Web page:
The Importance of Being Earnest, The Clinton Centre, Seaford, February 13
The Synergy Theatre’s first production of 2015 coincided with the 120th anniversary of the opening of Oscar Wilde’s play in London on St Valentine’s Day 1885.
Director David Parton recognised this by arranging a traditional afternoon tea, served by cast members in costume to the audience prior to the performance on February 13.
Although Seaford’s Clinton Centre is hardly a grand London house of the Victorian era it was a charming gesture totally in keeping with the play. It is innovative touches such as this, with the manservant, Lane (Darren Heather) and the butler, Merriman (Ian Clegg), formally announcing the characters by name at the final curtain, that often set Synergy productions apart.
It was something of a pity therefore that the modern day appearance of the two main characters, John Worthing (Josh Impey), and Algernon Moncrieff (Peter Linsdell), did little to convey the formality of the period or the stuffiness and hypocrisy of society in the late nineteenth century. Eschewing elaborate scenery and props too, the production concentrated on characterisation and Wilde’s inimitable words. In this, it was a triumph of casting and timing.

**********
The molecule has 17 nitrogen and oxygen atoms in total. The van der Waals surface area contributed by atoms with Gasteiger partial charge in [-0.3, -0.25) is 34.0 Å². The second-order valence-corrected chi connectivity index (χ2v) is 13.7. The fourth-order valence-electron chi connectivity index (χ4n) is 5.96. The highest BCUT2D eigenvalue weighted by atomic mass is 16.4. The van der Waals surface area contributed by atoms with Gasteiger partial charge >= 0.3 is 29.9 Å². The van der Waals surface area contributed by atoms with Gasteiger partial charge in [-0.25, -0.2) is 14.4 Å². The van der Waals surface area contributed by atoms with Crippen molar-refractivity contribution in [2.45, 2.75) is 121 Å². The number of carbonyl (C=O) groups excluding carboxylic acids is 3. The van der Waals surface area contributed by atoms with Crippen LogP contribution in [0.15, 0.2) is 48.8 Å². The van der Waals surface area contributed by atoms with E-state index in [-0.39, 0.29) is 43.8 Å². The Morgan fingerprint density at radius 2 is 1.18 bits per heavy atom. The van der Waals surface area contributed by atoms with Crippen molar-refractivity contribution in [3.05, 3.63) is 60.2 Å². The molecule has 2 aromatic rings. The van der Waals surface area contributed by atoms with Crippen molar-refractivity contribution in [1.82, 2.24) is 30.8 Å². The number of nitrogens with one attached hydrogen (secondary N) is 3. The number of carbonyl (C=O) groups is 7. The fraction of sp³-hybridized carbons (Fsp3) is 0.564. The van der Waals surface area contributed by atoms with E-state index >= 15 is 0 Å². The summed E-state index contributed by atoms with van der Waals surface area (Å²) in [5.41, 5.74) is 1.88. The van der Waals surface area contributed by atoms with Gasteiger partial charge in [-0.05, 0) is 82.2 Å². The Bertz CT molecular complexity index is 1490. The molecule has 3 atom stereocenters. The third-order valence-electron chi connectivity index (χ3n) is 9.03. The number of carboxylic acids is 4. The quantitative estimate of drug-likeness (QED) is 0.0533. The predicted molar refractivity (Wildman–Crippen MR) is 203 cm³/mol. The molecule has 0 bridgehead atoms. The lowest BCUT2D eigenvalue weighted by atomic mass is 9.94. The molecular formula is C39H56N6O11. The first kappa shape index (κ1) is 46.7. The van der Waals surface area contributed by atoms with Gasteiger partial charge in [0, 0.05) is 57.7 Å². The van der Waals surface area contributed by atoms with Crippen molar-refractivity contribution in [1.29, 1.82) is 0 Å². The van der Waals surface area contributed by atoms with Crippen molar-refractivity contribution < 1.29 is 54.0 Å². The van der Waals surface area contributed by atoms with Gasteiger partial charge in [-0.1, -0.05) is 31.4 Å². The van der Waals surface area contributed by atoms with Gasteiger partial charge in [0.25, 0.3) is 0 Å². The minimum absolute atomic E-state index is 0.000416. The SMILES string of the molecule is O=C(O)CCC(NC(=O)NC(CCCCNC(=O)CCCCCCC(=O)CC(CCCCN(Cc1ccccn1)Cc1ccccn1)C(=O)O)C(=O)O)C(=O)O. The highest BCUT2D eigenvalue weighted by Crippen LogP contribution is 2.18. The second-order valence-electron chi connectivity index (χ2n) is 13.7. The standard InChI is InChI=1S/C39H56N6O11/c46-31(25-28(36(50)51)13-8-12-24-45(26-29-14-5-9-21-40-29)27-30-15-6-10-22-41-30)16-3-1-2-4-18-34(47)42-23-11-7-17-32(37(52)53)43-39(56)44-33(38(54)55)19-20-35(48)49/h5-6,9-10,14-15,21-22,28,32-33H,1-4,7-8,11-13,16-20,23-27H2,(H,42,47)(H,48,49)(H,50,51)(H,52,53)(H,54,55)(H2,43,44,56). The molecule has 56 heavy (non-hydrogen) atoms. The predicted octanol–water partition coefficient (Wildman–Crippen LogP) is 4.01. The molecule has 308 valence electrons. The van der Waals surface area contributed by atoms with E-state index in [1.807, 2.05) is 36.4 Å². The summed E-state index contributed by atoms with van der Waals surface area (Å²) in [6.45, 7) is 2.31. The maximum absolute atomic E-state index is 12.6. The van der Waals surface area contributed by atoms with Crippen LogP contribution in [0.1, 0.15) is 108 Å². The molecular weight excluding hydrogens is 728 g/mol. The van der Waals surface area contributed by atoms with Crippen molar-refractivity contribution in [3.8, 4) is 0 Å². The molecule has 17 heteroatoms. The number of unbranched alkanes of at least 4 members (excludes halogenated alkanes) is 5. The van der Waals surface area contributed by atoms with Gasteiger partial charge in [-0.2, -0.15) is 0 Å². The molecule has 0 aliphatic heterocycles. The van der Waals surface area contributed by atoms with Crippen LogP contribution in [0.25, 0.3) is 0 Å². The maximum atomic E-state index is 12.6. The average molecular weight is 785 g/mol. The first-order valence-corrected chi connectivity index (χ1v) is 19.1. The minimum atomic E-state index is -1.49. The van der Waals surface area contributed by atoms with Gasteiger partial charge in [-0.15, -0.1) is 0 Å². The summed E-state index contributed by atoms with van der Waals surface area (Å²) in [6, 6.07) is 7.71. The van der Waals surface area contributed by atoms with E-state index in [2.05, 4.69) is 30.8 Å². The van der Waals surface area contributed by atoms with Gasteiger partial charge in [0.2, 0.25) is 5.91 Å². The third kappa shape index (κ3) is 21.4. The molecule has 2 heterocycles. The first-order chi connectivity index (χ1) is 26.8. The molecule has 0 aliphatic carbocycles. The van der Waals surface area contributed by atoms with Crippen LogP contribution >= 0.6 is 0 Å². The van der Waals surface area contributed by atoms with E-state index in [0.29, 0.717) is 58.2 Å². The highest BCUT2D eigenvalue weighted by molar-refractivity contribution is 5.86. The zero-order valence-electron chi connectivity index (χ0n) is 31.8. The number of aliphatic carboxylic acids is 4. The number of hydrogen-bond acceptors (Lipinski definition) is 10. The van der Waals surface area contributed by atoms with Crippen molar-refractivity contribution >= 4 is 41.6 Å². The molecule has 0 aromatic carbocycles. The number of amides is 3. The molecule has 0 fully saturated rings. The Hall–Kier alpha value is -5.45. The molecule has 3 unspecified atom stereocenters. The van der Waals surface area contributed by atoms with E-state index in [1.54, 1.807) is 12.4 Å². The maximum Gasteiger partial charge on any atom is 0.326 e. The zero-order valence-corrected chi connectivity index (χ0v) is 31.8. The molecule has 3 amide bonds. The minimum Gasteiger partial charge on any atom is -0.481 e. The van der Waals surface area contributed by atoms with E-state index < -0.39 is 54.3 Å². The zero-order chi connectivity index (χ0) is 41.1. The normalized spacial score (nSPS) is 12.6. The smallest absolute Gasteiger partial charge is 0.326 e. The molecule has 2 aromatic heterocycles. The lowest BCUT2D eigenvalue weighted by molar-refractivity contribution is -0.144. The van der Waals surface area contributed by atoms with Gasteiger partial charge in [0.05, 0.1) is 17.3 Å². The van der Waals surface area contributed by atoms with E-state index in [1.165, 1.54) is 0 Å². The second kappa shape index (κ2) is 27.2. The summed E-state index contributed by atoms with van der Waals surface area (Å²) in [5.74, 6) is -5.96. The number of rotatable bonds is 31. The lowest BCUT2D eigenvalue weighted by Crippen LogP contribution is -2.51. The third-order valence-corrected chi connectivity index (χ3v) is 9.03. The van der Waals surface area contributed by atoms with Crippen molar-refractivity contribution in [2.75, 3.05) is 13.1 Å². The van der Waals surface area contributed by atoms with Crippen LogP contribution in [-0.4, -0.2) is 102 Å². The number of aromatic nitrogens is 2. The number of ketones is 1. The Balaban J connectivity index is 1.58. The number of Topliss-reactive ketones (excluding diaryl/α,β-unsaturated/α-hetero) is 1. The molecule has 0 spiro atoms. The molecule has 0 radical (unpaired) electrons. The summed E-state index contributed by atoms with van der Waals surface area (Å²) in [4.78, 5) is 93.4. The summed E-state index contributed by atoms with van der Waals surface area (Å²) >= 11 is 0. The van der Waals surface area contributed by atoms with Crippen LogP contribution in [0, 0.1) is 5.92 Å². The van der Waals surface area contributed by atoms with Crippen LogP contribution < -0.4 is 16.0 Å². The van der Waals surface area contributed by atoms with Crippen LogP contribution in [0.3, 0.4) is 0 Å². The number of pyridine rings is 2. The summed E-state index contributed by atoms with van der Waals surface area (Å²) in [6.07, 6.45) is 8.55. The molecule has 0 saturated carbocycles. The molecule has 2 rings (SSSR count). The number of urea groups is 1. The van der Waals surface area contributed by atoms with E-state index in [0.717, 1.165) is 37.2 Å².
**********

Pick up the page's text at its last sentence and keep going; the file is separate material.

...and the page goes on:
The genteel young ladies, Gwendolen Fairfax (Kimberley Payne) and Cecily Cardew (Ella Dorman-Gajic), together with Lady Bracknell (Ann Mabey), confidently bounced epigrams off each other and their intended young men who, in return, gave as good as they got. Lady Bracknell’s incredulous “A handbag?” was to the manner born. John Hamilton as the Rev Canon Chausable, and Josie Hobbs as Cecily’s governess, Miss Prism, played their parts with aplomb.
The play has been dubbed triviality treated seriously, which includes the juxtaposition of the name ‘Ernest’, who both John and Algernon lay claim to, with the importance of being ‘Earnest’.
A stimulating performance of an all-time English classic.